Q. Just as Falstaff is very different from anything Verdi wrote before, but only Verdi could have composed it, do you feel this is true for Rossini and Tell as well?

A. Absolutely. There are very few pages that sound like the Rossini that we all know. It looks forward to Bellini (Norma was only written 2 years later), the operas of Donizetti, and even early and middle Verdi. “Sois immobile” is unlike anything he ever wrote before, and the monumental ending mentioned above is like nothing else. Having said all of that, there is a clear trajectory towards this kind of music in his career. Especially when he moved to Paris, something changed. The opera he wrote just before Paris, Semiramide already has some of the grandeur of Tell, and his French works, most notably Le comte Ory have an orchestral writing that goes further in its exploration of woodwind colors than anything he’s done before. I think the most important thing to remember about Tell is that The Parisians wanted something original. Before Tell all of his “French” works were re-workings of Italian works (some older than others). The French weren’t going to accept just a re-working, no matter how brilliant (as in the case of Ory which was a relatively new re-working). They wanted something on an epic scale. And Rossini had a longer gestation period on this piece than any other that I can think of. So it is fascinating to see what he could do when time and resources weren’t an issue.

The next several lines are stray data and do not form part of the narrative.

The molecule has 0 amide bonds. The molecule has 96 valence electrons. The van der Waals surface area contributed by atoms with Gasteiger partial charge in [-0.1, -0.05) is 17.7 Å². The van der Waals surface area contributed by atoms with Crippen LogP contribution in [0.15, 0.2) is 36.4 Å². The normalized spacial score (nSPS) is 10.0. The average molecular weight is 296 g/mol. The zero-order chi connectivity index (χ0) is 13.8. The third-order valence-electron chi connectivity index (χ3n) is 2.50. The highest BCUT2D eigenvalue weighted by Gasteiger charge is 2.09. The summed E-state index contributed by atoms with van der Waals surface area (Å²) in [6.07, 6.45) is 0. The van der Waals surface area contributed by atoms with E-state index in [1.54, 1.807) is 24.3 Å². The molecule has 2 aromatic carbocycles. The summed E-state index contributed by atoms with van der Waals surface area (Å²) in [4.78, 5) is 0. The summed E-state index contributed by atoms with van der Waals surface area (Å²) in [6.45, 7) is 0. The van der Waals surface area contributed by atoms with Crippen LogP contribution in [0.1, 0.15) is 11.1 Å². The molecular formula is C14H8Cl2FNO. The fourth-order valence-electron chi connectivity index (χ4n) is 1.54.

Q. The singers you have assembled for these performances, are they experienced Rossini singers, and if not, what kind of specific preparation do you provide them?

A. Most of them have sung Rossini operas before. Our Tell, Sean Anderson for example has done his share of Dandinis. The only person in the cast who I believe has never done Rossini professionally before is our Arnold, Matthew Vickers. But we all know that Arnold is really unlike any other Rossini tenor role that came before it. In fact, in the mid and late 19th century, the opera became more about the Arnold than the Tell even! Arnold very much looks forward to other, more stentorian tenors (one of the earliest Arnolds, Gilbert Duprez went on to create the role of Edgardo in Donizetti’s Lucia di Lamermoor). For me, Tell is a bridge to the Romantic period. Even though Rossini thought of himself as a child of the classical era, Tell definitely looks forward in many ways. One of the things I’m most proud of with this production is that our orchestra has probably played more Rossini than any other American orchestra, with the exception of the Metropolitan Opera Orchestra. We’ve done early works like Tancredi and Turco in Italia as well as more polished middle works like Cenerentola and Otello. I believe that the piece is too often approached in an overly Romantic way. Having played so many other Rossini works, our orchestra has a historical perspective that I think will serve us well.

For information about these upcoming performances, visit.